No matter what business a company is in, it is also in the business of data these days. Those companies with more data, cleaner data, accessible data and the business processes to exploit the data will emerge the winners in saturated markets that dictate that former competitive advantages are simply tickets to entry. This realization of the competitive advantage that data produces is reaching the midmarket as well as the Fortune 500 these days.
Most midmarket companies use software applications to "run their business". The vendors of these applications usually provide crude means of reporting, often as an afterthought and most always directly from the data in the operational application. Unfortunately, data access outside of the software usually interferes with the running of the application itself, unless you access after hours (if you even have after hours). This all assumes the data can be accessed at all – much data can't be accessed due to an outdated technology base or a data model that cannot accept access. And if basic reporting is achieved, interactive access remains a major challenge.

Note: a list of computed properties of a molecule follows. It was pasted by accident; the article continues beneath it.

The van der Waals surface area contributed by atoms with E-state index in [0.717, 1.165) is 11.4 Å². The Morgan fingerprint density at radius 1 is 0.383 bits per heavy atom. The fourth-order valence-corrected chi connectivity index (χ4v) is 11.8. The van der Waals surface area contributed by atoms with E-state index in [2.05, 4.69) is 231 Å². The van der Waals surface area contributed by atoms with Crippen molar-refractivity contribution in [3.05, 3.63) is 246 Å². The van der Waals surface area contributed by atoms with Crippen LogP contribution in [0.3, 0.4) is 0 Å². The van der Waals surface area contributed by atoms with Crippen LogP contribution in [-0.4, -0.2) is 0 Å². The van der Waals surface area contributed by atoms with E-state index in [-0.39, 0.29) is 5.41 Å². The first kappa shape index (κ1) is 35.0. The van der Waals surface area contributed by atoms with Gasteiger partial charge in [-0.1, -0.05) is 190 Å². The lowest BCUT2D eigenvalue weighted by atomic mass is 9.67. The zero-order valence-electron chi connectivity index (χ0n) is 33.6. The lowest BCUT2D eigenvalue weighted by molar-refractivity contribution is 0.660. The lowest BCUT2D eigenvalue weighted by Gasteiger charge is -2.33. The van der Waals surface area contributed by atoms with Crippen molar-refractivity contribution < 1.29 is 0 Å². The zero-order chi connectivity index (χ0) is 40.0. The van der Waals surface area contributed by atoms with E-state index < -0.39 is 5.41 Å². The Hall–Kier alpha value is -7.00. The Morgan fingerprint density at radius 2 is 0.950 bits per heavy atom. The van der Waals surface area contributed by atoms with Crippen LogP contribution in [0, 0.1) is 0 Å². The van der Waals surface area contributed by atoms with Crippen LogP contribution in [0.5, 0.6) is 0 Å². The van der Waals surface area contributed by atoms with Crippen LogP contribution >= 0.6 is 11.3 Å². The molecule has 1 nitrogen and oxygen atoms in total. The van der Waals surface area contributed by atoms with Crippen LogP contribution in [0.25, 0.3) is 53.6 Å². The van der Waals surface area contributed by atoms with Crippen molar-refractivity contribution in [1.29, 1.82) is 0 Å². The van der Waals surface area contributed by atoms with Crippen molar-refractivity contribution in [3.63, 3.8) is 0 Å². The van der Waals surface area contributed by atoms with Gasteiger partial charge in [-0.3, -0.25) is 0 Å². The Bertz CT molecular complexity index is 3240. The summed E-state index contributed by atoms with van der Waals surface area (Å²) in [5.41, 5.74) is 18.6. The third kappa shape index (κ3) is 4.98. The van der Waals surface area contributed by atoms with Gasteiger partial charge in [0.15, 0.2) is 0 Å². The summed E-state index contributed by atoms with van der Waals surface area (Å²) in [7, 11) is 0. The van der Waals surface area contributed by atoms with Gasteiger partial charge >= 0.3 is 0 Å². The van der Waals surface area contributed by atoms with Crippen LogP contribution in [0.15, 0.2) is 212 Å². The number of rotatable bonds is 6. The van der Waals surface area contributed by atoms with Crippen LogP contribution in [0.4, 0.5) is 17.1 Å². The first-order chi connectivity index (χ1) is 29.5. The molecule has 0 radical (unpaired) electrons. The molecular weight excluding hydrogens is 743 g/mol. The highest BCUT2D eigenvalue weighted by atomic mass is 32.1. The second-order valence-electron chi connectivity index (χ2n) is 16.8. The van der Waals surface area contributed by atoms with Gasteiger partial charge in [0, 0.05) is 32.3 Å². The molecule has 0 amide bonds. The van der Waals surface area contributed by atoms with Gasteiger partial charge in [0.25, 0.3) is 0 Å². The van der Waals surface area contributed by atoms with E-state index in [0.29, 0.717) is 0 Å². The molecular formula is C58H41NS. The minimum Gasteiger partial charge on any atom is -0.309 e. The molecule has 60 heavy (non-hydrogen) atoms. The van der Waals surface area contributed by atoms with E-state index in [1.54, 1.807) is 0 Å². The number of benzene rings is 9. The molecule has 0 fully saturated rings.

These problems of access are more pronounced in the midmarket. Fortune 500 companies faced this dilemma and hence the data warehousing (a.k.a. business intelligence) concept was born and is now a business staple. These limitations are also becoming increasingly insufficient for most of these midmarket users, but they have "lived with it", eschewing the
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This was first published in July 2002